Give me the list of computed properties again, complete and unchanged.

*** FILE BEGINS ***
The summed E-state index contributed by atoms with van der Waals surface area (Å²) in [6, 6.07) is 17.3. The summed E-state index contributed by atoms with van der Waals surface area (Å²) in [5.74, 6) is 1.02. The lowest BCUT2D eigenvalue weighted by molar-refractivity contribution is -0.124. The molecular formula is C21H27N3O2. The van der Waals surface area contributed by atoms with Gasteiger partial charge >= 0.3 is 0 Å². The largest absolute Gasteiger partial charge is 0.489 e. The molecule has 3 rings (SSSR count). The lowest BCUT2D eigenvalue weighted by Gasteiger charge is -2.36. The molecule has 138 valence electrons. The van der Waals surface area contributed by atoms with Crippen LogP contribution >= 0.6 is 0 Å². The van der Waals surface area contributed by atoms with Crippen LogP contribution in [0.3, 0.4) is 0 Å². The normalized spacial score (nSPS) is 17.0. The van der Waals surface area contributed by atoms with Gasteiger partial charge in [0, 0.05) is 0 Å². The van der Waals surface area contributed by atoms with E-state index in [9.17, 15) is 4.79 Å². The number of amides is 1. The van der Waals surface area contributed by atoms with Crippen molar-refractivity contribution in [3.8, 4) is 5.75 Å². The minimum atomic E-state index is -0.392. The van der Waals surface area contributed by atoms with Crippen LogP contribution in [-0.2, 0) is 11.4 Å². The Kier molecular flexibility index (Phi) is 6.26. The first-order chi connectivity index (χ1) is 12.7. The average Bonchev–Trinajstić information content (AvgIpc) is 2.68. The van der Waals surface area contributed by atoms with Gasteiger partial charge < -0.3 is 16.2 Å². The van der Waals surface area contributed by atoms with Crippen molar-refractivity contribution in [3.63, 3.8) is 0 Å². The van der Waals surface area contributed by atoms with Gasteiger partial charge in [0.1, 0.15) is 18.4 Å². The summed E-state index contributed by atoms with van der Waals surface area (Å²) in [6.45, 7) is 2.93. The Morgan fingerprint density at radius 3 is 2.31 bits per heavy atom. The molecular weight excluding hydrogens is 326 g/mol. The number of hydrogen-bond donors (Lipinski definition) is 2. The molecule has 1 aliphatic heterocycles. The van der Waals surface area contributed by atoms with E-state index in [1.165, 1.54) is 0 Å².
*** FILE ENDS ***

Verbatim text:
The summed E-state index contributed by atoms with van der Waals surface area (Å²) in [6, 6.07) is 17.3. The summed E-state index contributed by atoms with van der Waals surface area (Å²) in [5.74, 6) is 1.02. The lowest BCUT2D eigenvalue weighted by molar-refractivity contribution is -0.124. The molecular formula is C21H27N3O2. The van der Waals surface area contributed by atoms with Gasteiger partial charge >= 0.3 is 0 Å². The largest absolute Gasteiger partial charge is 0.489 e. The molecule has 3 rings (SSSR count). The lowest BCUT2D eigenvalue weighted by Gasteiger charge is -2.36. The molecule has 138 valence electrons. The van der Waals surface area contributed by atoms with Crippen LogP contribution >= 0.6 is 0 Å². The van der Waals surface area contributed by atoms with Crippen LogP contribution in [0.3, 0.4) is 0 Å². The normalized spacial score (nSPS) is 17.0. The van der Waals surface area contributed by atoms with Gasteiger partial charge in [0, 0.05) is 0 Å². The van der Waals surface area contributed by atoms with E-state index in [9.17, 15) is 4.79 Å². The number of amides is 1. The van der Waals surface area contributed by atoms with Crippen molar-refractivity contribution in [3.8, 4) is 5.75 Å². The minimum atomic E-state index is -0.392. The van der Waals surface area contributed by atoms with Crippen LogP contribution in [-0.2, 0) is 11.4 Å². The Kier molecular flexibility index (Phi) is 6.26. The first-order chi connectivity index (χ1) is 12.7. The average Bonchev–Trinajstić information content (AvgIpc) is 2.68. The van der Waals surface area contributed by atoms with Gasteiger partial charge < -0.3 is 16.2 Å². The van der Waals surface area contributed by atoms with Crippen molar-refractivity contribution in [3.63, 3.8) is 0 Å². The van der Waals surface area contributed by atoms with Gasteiger partial charge in [0.1, 0.15) is 18.4 Å². The summed E-state index contributed by atoms with van der Waals surface area (Å²) in [6.45, 7) is 2.93. The Morgan fingerprint density at radius 3 is 2.31 bits per heavy atom. The molecular weight excluding hydrogens is 326 g/mol. The number of hydrogen-bond donors (Lipinski definition) is 2. The molecule has 1 aliphatic heterocycles. The van der Waals surface area contributed by atoms with E-state index in [1.165, 1.54) is 0 Å².